Writing for the majority on the Supreme Court, Justice Alito held that Ninth Circuit failed to consider both aspects of the injury-in-fact requirement under Article III when analyzing Robin’s alleged injury, therefore its Article III standing analysis was incomplete. Slip. Op. at *8. The Supreme Court determined that to establish injury in fact under Article III, a plaintiff must show that he or she suffered “an invasion of a legally protected interest” that is both “concrete and particularized.” Slip. Op. at *7. For an injury to be “particularized,” it “must affect the plaintiff in a personal and individual way.” Id. “Concreteness,” the Supreme Court found “is quite different from particularization.” Id. at *8. A concrete injury must “actually exist” and must be “real” and not “abstract.” Id.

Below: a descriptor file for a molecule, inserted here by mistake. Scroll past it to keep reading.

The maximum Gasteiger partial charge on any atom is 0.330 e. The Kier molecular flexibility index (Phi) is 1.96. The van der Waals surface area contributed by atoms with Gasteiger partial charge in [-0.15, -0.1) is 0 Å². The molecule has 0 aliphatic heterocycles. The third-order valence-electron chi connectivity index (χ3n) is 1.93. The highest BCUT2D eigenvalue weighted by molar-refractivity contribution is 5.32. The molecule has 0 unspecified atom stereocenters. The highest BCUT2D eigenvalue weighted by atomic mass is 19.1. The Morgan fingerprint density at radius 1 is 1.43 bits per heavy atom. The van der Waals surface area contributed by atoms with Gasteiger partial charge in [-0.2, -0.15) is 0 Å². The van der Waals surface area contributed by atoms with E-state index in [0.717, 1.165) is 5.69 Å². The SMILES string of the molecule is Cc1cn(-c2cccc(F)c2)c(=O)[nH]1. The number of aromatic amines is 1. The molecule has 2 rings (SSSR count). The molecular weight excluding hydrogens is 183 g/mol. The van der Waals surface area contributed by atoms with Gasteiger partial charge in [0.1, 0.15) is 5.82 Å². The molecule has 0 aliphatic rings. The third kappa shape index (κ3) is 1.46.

The Supreme Court further stated that concreteness includes both easy to recognize tangible injuries as well as intangible injuries. Id. at 8-9. The Supreme Court instructed that when considering intangible injuries, “both history and the judgment of Congress play important roles.” Id. In particular, Congress may identify intangible harms which meet Article III’s minimum requirements. Id. Nevertheless, the Supreme Court cautioned that plaintiffs do not “automatically” meet the injury-in-fact requirement where the violation of a statutory right provides a private right of action. Id. Thus “Robins could not, for example, allege a bare procedural violation divorced from any concrete harm, and satisfy the injury-in-fact requirement of Article III.” Id. The Supreme Court also added that the “risk of real harm” may also satisfy the concreteness requirement, where harms “may be difficult to prove or measure.” Id.